Nanoformulations can be tuned to increase the therapeutic efficacy of a drug and have recently been used in several stroke treatment studies [20,21,22]. Korin et al. have shown tPA microaggregate formulations that could disintegrate into nanoparticles and exhibit enhanced clot lysis in a mouse pulmonary embolism model and in a mesenteric artery injury model [23]. In addition, the thrombolytic microaggregates, in combination with a stent retrieval therapy, exhibited enhanced recanalization in a rabbit carotid vessel occlusion model [24]. Uesugi et al. developed an ultrasound-responsive tPA nanodepot [25]. Gelatin was modified with cations and anions, and tPA was complexed with the cationic gelatin, and subsequently, a complexation was formed with anionic gelatin. The tPA was retained in the complex and released under ultrasound stimuli. In a rabbit thrombosis model, the nanocomplex facilitated complete recanalization. Enzyme-loaded nanoparticles have also shown promise in mitigating tPA-associated oxidative stress. Catalase and superoxide dismutase enzyme were encapsulated in PLGA nanoparticles, and when co-delivered with tPA in a rat thromboembolic model, neurological function was restored compared to rats treated with tPA alone [19]. Natural drug carriers have also been successfully studied in thrombolysis. Erythrocyte (red blood cell)-based thrombolytic drug delivery has been studied extensively [26]. Several nanomedicine strategies were employed to overcome hemorrhagic risk due to tPA. Erythrocyte-coupled tPA prevented cerebrovascular thrombosis and hemorrhage in a rat filament model of middle carotid occlusion [27]. In another study, it was shown that tPA genes packaged in albumin nanoparticles and crosslinked to microbubbles prevented thrombosis for up to two months without any adverse side effects [28]. Although several tPA nanoformulations have been studied over the years, the formulations lack efficacy and safety and hence still need improvement to be clinically relevant.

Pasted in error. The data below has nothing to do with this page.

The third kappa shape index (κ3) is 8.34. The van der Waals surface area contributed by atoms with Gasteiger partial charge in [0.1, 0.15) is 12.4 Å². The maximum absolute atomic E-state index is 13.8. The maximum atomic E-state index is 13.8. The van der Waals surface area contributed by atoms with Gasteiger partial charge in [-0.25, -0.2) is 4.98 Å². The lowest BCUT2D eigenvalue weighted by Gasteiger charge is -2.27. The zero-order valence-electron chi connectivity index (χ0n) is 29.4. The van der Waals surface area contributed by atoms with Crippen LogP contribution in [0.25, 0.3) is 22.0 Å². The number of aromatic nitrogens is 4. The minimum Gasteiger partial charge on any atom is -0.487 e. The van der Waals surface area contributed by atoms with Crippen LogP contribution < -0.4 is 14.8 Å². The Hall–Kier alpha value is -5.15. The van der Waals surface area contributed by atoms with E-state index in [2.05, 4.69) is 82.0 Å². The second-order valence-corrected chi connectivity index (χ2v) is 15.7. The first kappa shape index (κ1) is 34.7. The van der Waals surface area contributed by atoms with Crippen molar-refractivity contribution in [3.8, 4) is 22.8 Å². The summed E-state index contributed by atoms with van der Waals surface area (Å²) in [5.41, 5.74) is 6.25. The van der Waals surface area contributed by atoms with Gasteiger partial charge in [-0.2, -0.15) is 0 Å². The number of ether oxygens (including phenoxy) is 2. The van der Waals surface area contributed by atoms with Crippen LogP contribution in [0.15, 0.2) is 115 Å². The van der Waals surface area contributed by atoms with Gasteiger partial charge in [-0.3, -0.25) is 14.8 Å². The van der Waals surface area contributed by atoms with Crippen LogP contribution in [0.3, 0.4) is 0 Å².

Compared to conventional nanoformulations, exosomes could be of particular interest due to their positive effect in stroke treatment. Exosomes are cell-secreted membrane vesicles that function in intracellular communication, whereby they deliver their content from one cell to the other. They are one of the promising nanobiomaterial-based drug delivery systems [29,30,31,32]. In addition to their nano-size, they have a slightly negative zeta potential that allows them to circulate for a long time in the body, their cytoskeleton is deformable, and some exosomes have the ability to escape the immune system, which they can circulate without being cleared from the body [33,34]. Although exosomes are synthesized under natural conditions at cellular levels, successful alterations are required to realize their full potential [35]. Moreover, exosomes extracted from different types of cells have different physicochemical properties and thus different pharmacokinetics [36]. Therefore, since these properties affect the therapeutic effectiveness of exosomes, it is important to properly select the cell from which the exosomes are extracted to be used in a drug delivery system [37,38,39,40]. After being isolated, exosomes require modification, depending on their structural properties and their basic cellular biology, in order to enhance their therapeutic and diagnostic abilities. Different small hydrophilic and hydrophobic molecules have been encapsulated in exosomes using different loading methods. Most experiments showed that delivering the drugs using exosomes leads to higher accumulation of drug at the targeted cells with an improved stability and a longer circulation time. It was also reported that exosomes could be used to carry therapeutic RNA, therapeutic proteins, and imaging agents that are hard to be delivered in vivo without a carrier [41,42].